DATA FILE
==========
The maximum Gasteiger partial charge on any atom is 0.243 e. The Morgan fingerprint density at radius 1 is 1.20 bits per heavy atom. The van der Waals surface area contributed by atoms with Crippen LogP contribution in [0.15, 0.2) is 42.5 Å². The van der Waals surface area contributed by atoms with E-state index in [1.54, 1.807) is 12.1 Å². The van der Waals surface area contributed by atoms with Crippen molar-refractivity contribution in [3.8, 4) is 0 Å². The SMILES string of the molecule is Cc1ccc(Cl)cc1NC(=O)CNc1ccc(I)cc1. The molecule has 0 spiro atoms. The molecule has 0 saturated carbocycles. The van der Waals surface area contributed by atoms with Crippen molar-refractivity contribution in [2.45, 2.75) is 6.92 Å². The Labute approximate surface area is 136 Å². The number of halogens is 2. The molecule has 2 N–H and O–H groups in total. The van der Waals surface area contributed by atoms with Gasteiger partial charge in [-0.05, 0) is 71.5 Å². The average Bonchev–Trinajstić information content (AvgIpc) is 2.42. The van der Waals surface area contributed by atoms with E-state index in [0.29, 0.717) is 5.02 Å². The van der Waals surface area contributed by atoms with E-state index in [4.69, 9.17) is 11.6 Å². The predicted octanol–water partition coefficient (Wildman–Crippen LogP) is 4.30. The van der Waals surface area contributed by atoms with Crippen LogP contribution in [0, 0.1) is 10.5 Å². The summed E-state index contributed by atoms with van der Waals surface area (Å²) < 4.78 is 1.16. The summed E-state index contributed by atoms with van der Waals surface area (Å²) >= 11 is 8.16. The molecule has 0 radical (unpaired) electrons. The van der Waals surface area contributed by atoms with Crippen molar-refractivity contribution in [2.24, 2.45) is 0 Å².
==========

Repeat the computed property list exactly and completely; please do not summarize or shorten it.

The maximum Gasteiger partial charge on any atom is 0.243 e. The Morgan fingerprint density at radius 1 is 1.20 bits per heavy atom. The van der Waals surface area contributed by atoms with Crippen LogP contribution in [0.15, 0.2) is 42.5 Å². The van der Waals surface area contributed by atoms with E-state index in [1.54, 1.807) is 12.1 Å². The van der Waals surface area contributed by atoms with Crippen molar-refractivity contribution in [3.8, 4) is 0 Å². The SMILES string of the molecule is Cc1ccc(Cl)cc1NC(=O)CNc1ccc(I)cc1. The molecule has 0 spiro atoms. The molecule has 0 saturated carbocycles. The van der Waals surface area contributed by atoms with Crippen molar-refractivity contribution in [2.45, 2.75) is 6.92 Å². The Labute approximate surface area is 136 Å². The number of halogens is 2. The molecule has 2 N–H and O–H groups in total. The van der Waals surface area contributed by atoms with Gasteiger partial charge in [-0.05, 0) is 71.5 Å². The average Bonchev–Trinajstić information content (AvgIpc) is 2.42. The van der Waals surface area contributed by atoms with E-state index in [0.29, 0.717) is 5.02 Å². The van der Waals surface area contributed by atoms with E-state index in [4.69, 9.17) is 11.6 Å². The predicted octanol–water partition coefficient (Wildman–Crippen LogP) is 4.30. The van der Waals surface area contributed by atoms with Crippen LogP contribution in [0, 0.1) is 10.5 Å². The summed E-state index contributed by atoms with van der Waals surface area (Å²) < 4.78 is 1.16. The summed E-state index contributed by atoms with van der Waals surface area (Å²) >= 11 is 8.16. The molecule has 0 radical (unpaired) electrons. The van der Waals surface area contributed by atoms with Crippen molar-refractivity contribution in [2.24, 2.45) is 0 Å².